Nine new historical markers commemorating schools, businesses, and individuals across the state have been approved by the Board of Trustees of the Mississippi Department of Archives and History. The state historical marker program, administered by MDAH, recognizes significant people, events, and movements across Mississippi.
Laurence Clifton Jones founded the Piney Woods Country Life School in 1909 to provide African American students a vocational education. The school is the largest of four remaining historically African American boarding schools in the country, as well as the nation’s second-oldest continually operating African-American boarding school. The marker is sponsored by the Piney Woods Country Life School.
James Oliver Eastland served in the state House of Representatives from 1928 to 1932, then in the U.S. Senate from 1943 to 1978, serving as president pro tem of that body during his last term. Eastland was chairman of the Judiciary Committee for more than two decades. He is remembered nationally for his opposition to the civil rights movement and support of states’ rights. The marker will be installed near his gravesite in Forest. The marker is sponsored by the City of Forest.
Orvil Lucian Cotten’s heroism during World War I will be memorialized with a marker on the grounds of the city hall in his hometown of Faulkner. Despite being gassed, Corporal Cotton single-handedly kept the lines of communication open during a battle to take the Hindenburg Line. The marker is sponsored by the Tippah County Historical Genealogical Society.
The life and work of African American physician and civil rights activist Dr. Felix H. Dunn will be commemorated with a marker located in Gulfport, between Dunn’s home and office. Dunn was an early promoter of the Head Start Project on the Gulf Coast, worked with students at Alcorn State University, and served as president of the Gulfport branch of the NAACP from 1959 to 1969. The marker is sponsored by the MDAH Gulf Coast Office.
A marker spotlighting the East 6th Street United Services Organization (USO) Club in Hattiesburg will be placed on the lawn in front of that building. The USO club was built for African American servicemen in 1942, prior to the full integration of the United States Armed Forces. Now fully restored, the building houses the African American Military museum. The marker is sponsored by the Hattiesburg Convention Commission.
Established in Jackson in 1892 and then relocated to West Point in 1895 following a fire, the Mary Holmes College was founded to educate African American girls of high school age. The school began accepting male students in 1932, eventually transitioning to all college-level classes and becoming Mary Holmes Junior College. The school closed in 2005. The marker is sponsored by Joey Bailey and the Presbyterian Church (U.S.A.).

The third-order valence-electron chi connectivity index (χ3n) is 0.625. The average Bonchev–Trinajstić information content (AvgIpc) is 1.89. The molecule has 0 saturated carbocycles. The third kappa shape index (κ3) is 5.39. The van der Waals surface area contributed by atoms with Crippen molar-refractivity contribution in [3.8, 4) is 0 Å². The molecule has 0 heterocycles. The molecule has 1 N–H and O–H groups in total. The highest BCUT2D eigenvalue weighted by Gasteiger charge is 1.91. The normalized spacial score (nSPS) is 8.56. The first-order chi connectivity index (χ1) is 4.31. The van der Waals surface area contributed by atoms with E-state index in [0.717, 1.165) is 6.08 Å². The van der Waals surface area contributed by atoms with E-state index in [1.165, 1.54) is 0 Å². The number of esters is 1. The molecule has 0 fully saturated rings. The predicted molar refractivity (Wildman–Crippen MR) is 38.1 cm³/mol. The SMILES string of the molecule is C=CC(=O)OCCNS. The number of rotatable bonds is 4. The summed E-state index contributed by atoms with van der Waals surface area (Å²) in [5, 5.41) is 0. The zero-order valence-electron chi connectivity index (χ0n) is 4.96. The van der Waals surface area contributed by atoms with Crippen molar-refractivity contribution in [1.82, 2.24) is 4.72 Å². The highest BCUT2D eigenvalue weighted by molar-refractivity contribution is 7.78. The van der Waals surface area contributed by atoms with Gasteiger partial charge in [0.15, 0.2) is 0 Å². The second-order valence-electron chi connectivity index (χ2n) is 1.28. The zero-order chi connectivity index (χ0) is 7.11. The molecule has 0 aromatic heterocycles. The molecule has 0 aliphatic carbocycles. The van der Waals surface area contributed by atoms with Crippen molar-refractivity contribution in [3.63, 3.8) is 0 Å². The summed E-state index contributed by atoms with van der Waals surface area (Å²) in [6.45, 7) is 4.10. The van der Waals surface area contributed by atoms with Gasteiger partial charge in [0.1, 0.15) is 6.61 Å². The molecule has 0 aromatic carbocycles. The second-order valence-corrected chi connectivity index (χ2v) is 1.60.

A marker recognizing the role the Queen City Hotel played in the African American commercial district of Columbus will be placed on the site where the hotel stood. In addition to anchoring the commercial district, the hotel provided accommodations for well-known entertainers such as Louis Armstrong, Duke Ellington, Ella Fitzgerald, and B.B. King. The marker is sponsored by the Columbus Convention and Visitors Bureau.
A marker will commemorate the Southern Literary Festival, which originated in 1937 at Blue Mountain College. Since that first year the festival has been held at a variety of partner schools and featured prominent authors such as Shelby Foote, Barry Hannah, and Eudora Welty. The marker is sponsored by the Tippah County Development Foundation.
Built in 1920, the Walthall County Training School represents one of the few remaining Rosenwald schools in Mississippi. Julius Rosenwald, philanthropist and president of Sears, Roebuck, and Company, funded the building of schools across the South in order to improve education for rural African American communities. The marker will be placed on the campus of the school. The marker is sponsored by the Walthall County Training School Alumni Association.
Sponsoring groups work with the department to create the text for each marker, which will be fabricated and installed at the expense of the requesting group. Anyone may sponsor a marker. To qualify, a site must have unique historical significance to the local community, the state, or the nation. Events featured on the markers should have occurred at least fifty years ago. Each marker’s subject and content must be approved by the MDAH Board of Trustees, which meets quarterly every year.
More than eight hundred markers can be found near buildings, battlefields, cemeteries, churches, temples, forts, and abandoned towns. For more information about sponsoring a marker, or to report a damaged or missing marker, contact William Thompson at 601-576-6946 or by email.